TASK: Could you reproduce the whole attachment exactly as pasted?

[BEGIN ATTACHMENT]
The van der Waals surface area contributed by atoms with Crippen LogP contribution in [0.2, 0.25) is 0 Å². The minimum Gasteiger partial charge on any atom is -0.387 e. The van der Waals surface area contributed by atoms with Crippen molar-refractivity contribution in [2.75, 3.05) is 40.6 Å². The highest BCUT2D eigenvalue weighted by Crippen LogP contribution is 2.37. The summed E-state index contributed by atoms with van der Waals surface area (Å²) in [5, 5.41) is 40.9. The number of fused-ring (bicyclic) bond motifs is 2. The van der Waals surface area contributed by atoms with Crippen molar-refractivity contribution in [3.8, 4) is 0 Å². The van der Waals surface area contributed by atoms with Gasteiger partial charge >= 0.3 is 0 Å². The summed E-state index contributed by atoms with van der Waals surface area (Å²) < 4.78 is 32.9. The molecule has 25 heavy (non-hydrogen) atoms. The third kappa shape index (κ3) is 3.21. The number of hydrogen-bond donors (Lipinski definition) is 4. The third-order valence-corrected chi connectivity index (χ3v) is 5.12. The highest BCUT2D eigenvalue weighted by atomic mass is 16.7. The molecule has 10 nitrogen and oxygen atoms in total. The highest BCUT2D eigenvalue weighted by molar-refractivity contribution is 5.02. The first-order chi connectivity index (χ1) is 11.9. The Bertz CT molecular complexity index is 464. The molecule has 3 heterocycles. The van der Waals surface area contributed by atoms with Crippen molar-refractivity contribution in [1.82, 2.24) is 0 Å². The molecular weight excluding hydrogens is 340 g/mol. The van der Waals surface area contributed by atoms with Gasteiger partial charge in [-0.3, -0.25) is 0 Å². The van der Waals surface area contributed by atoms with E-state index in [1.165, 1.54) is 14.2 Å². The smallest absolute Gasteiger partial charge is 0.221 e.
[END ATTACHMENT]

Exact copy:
The van der Waals surface area contributed by atoms with Crippen LogP contribution in [0.2, 0.25) is 0 Å². The minimum Gasteiger partial charge on any atom is -0.387 e. The van der Waals surface area contributed by atoms with Crippen molar-refractivity contribution in [2.75, 3.05) is 40.6 Å². The highest BCUT2D eigenvalue weighted by Crippen LogP contribution is 2.37. The summed E-state index contributed by atoms with van der Waals surface area (Å²) in [5, 5.41) is 40.9. The number of fused-ring (bicyclic) bond motifs is 2. The van der Waals surface area contributed by atoms with Crippen molar-refractivity contribution in [3.8, 4) is 0 Å². The van der Waals surface area contributed by atoms with Gasteiger partial charge >= 0.3 is 0 Å². The summed E-state index contributed by atoms with van der Waals surface area (Å²) < 4.78 is 32.9. The molecule has 25 heavy (non-hydrogen) atoms. The third kappa shape index (κ3) is 3.21. The number of hydrogen-bond donors (Lipinski definition) is 4. The third-order valence-corrected chi connectivity index (χ3v) is 5.12. The highest BCUT2D eigenvalue weighted by atomic mass is 16.7. The molecule has 10 nitrogen and oxygen atoms in total. The highest BCUT2D eigenvalue weighted by molar-refractivity contribution is 5.02. The first-order chi connectivity index (χ1) is 11.9. The Bertz CT molecular complexity index is 464. The molecule has 3 heterocycles. The van der Waals surface area contributed by atoms with Crippen molar-refractivity contribution in [1.82, 2.24) is 0 Å². The molecular weight excluding hydrogens is 340 g/mol. The van der Waals surface area contributed by atoms with Gasteiger partial charge in [-0.3, -0.25) is 0 Å². The van der Waals surface area contributed by atoms with E-state index in [1.165, 1.54) is 14.2 Å². The smallest absolute Gasteiger partial charge is 0.221 e.